Edmonton’s business districts are feeling a bit defeated. Representatives told city council’s executive committee Friday that they’re seeing more and more graffiti tagging, mental health issues, homelessness and other concerns.
“In the last two weeks, it just feels like there’s been more social disorder in our city,” said Ian O’Donnell, executive director of the Downtown Business Association.
“There’s some underlying issues but it just feels like we’ve got a higher tolerance of accepting things that we shouldn’t.
“I think we need to figure out what’s acceptable in society and what’s not.”
O’Donnell said he’s heard, on multiple occasions, from visitors who stay at Hotel MacDonald and run into problems that Edmonton needs to “present better.”
“They just had a negative experience walking those three blocks from their hotel to their place of business,” he told reporters.
“How do we make sure that when people come to our city that we welcome them and we create an inviting and welcoming experience? We’re not quite there yet.”
“You can have a shiny tower but if you’re walking by and you get harassed, that’s the experience you’re taking back.”
For Cherie Klassen with the Old Strathcona Business Association, graffiti is a top concern.
A long stretch of -30C days this past winter seemed to open the floodgates. Klassen notes that individual property owners who, by law, are required to clean up fell behind and never caught up.
“There doesn’t seem to be kind of code of conduct or any artistic talent to any of the graffiti we’re seeing and it really seems like it’s just pure vandalism,” Klassen said.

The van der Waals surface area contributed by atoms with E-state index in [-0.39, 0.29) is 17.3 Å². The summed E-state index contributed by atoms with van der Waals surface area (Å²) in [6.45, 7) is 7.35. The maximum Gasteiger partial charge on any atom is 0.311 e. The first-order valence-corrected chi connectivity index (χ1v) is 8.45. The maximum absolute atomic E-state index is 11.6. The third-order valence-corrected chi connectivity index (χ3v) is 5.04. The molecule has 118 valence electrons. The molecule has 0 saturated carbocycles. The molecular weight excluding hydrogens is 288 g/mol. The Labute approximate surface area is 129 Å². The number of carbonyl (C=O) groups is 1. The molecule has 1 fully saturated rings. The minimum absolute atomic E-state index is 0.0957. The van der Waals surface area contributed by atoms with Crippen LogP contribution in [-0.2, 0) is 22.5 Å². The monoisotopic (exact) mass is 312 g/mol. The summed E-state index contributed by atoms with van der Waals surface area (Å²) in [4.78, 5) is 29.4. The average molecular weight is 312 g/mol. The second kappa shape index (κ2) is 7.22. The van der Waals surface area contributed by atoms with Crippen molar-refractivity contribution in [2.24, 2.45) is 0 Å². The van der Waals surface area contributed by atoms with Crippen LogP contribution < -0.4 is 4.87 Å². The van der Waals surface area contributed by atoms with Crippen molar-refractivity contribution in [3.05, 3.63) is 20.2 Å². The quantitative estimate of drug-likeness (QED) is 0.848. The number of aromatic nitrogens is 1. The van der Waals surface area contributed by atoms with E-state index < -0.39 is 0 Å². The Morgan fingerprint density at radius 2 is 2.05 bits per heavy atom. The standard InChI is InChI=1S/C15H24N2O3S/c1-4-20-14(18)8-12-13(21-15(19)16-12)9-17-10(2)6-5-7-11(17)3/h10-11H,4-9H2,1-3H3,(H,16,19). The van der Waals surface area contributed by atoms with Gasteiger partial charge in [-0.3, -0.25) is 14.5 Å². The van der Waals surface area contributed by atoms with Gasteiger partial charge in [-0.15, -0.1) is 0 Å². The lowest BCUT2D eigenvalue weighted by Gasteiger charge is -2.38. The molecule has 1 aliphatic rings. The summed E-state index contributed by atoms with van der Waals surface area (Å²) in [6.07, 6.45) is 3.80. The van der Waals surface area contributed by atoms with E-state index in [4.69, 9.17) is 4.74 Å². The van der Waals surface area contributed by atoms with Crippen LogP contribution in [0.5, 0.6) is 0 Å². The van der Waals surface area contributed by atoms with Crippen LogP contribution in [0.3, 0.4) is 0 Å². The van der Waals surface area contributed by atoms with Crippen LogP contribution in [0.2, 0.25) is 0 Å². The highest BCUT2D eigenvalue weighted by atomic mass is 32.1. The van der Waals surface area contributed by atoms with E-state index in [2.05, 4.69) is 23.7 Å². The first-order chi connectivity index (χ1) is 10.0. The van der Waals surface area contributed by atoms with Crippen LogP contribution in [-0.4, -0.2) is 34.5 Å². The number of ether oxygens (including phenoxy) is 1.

She said it seems that graffiti used to stay in certain locations but is now spreading to the fronts of businesses, garage doors, even other artwork like murals.
“There’s been a certain amount of tolerance to seeing graffiti in Old Strathcona before but certainly not with the frequency and with the locations and the kind of vandalism it’s creating.”
It’s reached the point where heritage buildings are suffering damage — so much so that property owners can’t scrub it out.
Mayor Don Iveson put forward a motion to have the city look at putting more resources into keeping these districts and other business improvement areas clean.
“Those are societal issues we need to tackle,” he said.
“They’re challenging for the City of Edmonton to single-handedly take on but we do hear those concerns loud and clear from business.”
O’Donnell said a good model is Seattle, where the business districts and the city cost share a street team.
“They have a focused team, a professional team. They power wash, they sweep, they have maps and guides, they do a little bit of everything so that as a tourist or as a visitor for business, you feel welcomed but you also just see that they care about their city.
Councillors urged the business districts to join them in lobbying the province for money to help with permanent supportive housing to help with one of the root causes of the social problem.
Details on how Edmonton can improve the situation will come back later this fall, following Iveson’s motion.